What Is a Toggle?

A toggle is a piece of hardware that switches between different settings or options. For example, the key on your keyboard that turns the caps lock on and off is a toggle. Toggles can also be used in software and are often found in menu options. The idea behind a toggle is that it’s initially off, and then when the user clicks or taps on it, it changes to on. Toggles should not be confused with radio buttons, checkboxes, or other controls that require a decision from the user and deliver immediate results (such as the Submit button on a form).

When using a toggle switch, its label should make it clear what option the control is enabling. Labels should also be short and direct, avoiding words such as “no” or “yes.” For this reason, toggle switches are a good choice for settings that can be changed on demand and that don’t need to be saved or confirmed by the user. Toggle switches are a good option for mobile because they provide less visual noise and take up less screen space than two radio buttons or checkboxes.

In some cases, toggles may need to be rolled out in multiple stages or phases of release. This is a good way to reduce risk and ensure that features are tested in production before being exposed to the entire population. For instance, a feature that is being introduced to an audience of 100,000 people can be rolled out in two separate stages – a Canary release and a Champagne Brunch. The Champagne Brunch will be available to a small number of users, and the Canary release will be rolled out to a random sample of the user base.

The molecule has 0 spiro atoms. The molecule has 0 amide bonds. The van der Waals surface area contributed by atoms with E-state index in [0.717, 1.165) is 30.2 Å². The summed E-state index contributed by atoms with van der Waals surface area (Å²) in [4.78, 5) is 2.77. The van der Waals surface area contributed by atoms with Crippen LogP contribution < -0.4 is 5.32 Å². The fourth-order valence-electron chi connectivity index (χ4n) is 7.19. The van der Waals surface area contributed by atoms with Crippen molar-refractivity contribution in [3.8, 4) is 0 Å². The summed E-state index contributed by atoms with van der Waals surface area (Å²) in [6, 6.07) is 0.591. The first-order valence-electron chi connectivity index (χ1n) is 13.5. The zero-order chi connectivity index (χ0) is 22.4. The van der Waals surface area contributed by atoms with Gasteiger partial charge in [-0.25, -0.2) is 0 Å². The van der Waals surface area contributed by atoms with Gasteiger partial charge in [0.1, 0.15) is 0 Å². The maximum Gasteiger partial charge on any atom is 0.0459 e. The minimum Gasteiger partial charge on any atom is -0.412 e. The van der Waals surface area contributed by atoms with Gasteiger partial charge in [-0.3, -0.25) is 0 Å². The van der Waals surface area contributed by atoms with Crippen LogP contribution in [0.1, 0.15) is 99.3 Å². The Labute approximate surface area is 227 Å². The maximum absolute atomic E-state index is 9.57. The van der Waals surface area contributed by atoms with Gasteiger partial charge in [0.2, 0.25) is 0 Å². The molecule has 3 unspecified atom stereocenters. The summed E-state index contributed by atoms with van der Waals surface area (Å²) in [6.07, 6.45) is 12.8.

Using toggles can help developers avoid creating complex if-else conditions in the code, which is one of the most common violations of clean code principles. However, developers need to be careful when using this technique to ensure that the toggle is being used correctly and doesn’t introduce any additional bugs.

Toggles are also useful for implementing experimentation on existing products, and can be used in combination with other user interface elements to create more complex interactions. Toggles can be used to run A/B testing, or as a replacement for the traditional “Submit” button on forms. Generally, the toggling decision for a Release Toggle shouldn’t be very long-lived, and it’s important that it’s updated regularly in order to test the system with new cohorts of users.